EPIC. DOES ANYONE KNOW WHAT THIS MEANS?
Few days pass that I don’t see a ridiculous post like this:
There is nothing epic about this. At best it’s little more than a typical martial arts fight scene that shows some cool Audi technology. But epic? A little visit to dictionary.com gives this meaning of the word:
Adjective. Also epical.
Mediocre advertising and lazy writing in general has turned the term epic into a cheap expression that means “awesome shit” or whatever cliché one might dredge up to describe something that is generally ordinary. And when placed in a headline, it’s either a lie or what Huck Finn would call a “stretcher” at best. I wonder how many writers who seize on epic — struggling for that headline that will draw eyeballs and likes and reposts — even know who Homer was. If asked, the likely answer would be the dad in the Simpsons, not the blind poet who passed along Western literature’s greatest epic poem to humankind.
The Audi ad has no epic qualities. It will be forgotten by the end of the month. Maybe sooner. I am already having trouble recalling its particulars. And calling the martial arts mayhem in the ad epic isn’t even a stretcher, given the range of scenes that might compete for the title, Uma Thurman’s role in “Kill Bill” being an obvious example. And let’s not forget Bruce Lee.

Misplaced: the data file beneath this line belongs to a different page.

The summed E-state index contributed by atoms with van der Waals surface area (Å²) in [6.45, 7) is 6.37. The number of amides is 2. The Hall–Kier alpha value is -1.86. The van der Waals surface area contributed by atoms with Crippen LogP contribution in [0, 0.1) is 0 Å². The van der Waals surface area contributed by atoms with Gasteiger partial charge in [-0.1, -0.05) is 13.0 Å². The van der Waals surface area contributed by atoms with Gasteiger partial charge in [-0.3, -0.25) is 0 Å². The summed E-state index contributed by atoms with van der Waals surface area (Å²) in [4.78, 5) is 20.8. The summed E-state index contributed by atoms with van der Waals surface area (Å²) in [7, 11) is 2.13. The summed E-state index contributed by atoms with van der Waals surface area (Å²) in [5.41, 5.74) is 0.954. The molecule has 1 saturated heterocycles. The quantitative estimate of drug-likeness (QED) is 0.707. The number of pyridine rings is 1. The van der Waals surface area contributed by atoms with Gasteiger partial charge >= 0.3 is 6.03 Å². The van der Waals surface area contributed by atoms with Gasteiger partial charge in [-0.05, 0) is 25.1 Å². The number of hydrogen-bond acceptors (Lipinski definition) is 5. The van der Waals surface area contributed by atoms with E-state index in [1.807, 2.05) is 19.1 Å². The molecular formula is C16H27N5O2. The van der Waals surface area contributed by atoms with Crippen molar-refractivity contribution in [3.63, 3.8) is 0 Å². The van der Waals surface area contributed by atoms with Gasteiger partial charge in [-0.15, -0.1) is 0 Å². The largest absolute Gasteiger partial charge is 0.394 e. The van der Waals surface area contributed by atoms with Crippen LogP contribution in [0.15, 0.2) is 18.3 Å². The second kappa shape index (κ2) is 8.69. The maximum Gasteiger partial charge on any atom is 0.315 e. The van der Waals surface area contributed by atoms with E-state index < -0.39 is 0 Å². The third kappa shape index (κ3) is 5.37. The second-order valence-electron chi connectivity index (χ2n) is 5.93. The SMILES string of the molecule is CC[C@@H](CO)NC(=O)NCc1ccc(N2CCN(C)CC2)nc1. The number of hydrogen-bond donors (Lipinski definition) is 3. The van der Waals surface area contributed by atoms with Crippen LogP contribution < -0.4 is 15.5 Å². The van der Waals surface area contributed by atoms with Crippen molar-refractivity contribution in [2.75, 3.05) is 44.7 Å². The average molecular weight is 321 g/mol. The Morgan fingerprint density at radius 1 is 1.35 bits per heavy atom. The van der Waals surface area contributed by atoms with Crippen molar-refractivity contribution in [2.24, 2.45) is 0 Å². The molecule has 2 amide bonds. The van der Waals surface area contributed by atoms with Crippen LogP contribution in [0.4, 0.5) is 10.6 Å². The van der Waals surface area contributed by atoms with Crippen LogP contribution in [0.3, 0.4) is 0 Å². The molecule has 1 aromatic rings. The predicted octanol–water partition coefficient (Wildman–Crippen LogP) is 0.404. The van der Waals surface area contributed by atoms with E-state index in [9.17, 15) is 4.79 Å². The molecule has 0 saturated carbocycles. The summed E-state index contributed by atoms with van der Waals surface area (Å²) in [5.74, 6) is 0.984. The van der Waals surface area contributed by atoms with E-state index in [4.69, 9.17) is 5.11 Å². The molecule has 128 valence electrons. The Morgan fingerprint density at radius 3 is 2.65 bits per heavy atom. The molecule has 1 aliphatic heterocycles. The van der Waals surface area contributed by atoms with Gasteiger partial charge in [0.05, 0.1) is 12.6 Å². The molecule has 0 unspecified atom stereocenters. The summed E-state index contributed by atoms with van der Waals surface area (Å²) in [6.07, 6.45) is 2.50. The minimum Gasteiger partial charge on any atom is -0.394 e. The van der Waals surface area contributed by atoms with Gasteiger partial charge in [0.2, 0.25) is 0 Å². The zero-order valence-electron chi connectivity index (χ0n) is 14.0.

Robbing the power of words to connote their true meaning makes all of us poorer.
When everything becomes epic or awesome or heroic, virtually nothing is. Awesome, like epic, in common use bears no relation to its meaning — that being, inspiring awe. Heroic long ago lost its heft from overuse.
The laundry of lazy writing and writers could fill a bajillion laundromats, which, if one knows the meaning of bajillion, is fairly likely since you can’t find laundromats as readily as we once could and whose steady disappearance from the landscape mirrors the likes of gas stations and phone booths. But bajillion is simply a term that denotes an extremely large number — and readers know that. Use it at your leisure to describe big numbers with some freedom, knowing that everyone knows you’re just talking about a lot of fucking stuff.
So, when might epic be used to reveal its true meaning? There might be some value in using it in writing about global warming or describing James Joyce’s “Ulysses.” Other than that, writers ought to give it a rest. An epic rest, that being an impressively great and epically long one.
©2018 John Hofmeister. All rights reserved.
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When I'm not writing for clients, I write about things that interest me. Quite of bit of satire, a genre that has become increasingly difficult to work in since reality has become such a farce.